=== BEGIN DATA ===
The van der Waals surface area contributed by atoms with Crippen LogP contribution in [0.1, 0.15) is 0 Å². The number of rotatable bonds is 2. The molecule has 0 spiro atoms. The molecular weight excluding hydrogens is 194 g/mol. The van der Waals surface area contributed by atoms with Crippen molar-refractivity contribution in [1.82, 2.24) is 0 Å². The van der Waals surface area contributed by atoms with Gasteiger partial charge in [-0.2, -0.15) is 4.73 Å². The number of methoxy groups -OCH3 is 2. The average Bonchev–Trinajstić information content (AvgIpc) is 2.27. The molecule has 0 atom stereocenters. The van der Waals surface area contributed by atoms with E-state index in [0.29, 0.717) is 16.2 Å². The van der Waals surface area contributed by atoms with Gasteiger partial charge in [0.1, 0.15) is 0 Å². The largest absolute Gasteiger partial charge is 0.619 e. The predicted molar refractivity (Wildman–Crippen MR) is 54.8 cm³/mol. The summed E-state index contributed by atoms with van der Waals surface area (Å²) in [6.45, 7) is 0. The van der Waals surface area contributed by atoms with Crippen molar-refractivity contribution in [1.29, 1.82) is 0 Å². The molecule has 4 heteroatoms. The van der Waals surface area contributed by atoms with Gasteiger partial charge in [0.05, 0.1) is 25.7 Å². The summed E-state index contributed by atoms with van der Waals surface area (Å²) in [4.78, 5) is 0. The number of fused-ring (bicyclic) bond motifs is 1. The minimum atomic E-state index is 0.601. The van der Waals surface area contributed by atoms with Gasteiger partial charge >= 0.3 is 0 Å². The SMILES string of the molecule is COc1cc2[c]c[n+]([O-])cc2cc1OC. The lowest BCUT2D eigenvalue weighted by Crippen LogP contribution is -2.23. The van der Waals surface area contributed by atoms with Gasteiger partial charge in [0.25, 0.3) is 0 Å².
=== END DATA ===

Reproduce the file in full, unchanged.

The van der Waals surface area contributed by atoms with Crippen LogP contribution in [0.1, 0.15) is 0 Å². The number of rotatable bonds is 2. The molecule has 0 spiro atoms. The molecular weight excluding hydrogens is 194 g/mol. The van der Waals surface area contributed by atoms with Crippen molar-refractivity contribution in [1.82, 2.24) is 0 Å². The van der Waals surface area contributed by atoms with Gasteiger partial charge in [-0.2, -0.15) is 4.73 Å². The number of methoxy groups -OCH3 is 2. The average Bonchev–Trinajstić information content (AvgIpc) is 2.27. The molecule has 0 atom stereocenters. The van der Waals surface area contributed by atoms with E-state index in [0.29, 0.717) is 16.2 Å². The van der Waals surface area contributed by atoms with Gasteiger partial charge in [0.1, 0.15) is 0 Å². The largest absolute Gasteiger partial charge is 0.619 e. The predicted molar refractivity (Wildman–Crippen MR) is 54.8 cm³/mol. The summed E-state index contributed by atoms with van der Waals surface area (Å²) in [6.45, 7) is 0. The van der Waals surface area contributed by atoms with Crippen molar-refractivity contribution in [1.29, 1.82) is 0 Å². The molecule has 4 heteroatoms. The van der Waals surface area contributed by atoms with Gasteiger partial charge in [0.05, 0.1) is 25.7 Å². The summed E-state index contributed by atoms with van der Waals surface area (Å²) in [4.78, 5) is 0. The number of fused-ring (bicyclic) bond motifs is 1. The minimum atomic E-state index is 0.601. The van der Waals surface area contributed by atoms with Gasteiger partial charge >= 0.3 is 0 Å². The SMILES string of the molecule is COc1cc2[c]c[n+]([O-])cc2cc1OC. The lowest BCUT2D eigenvalue weighted by Crippen LogP contribution is -2.23. The van der Waals surface area contributed by atoms with Gasteiger partial charge in [0.25, 0.3) is 0 Å².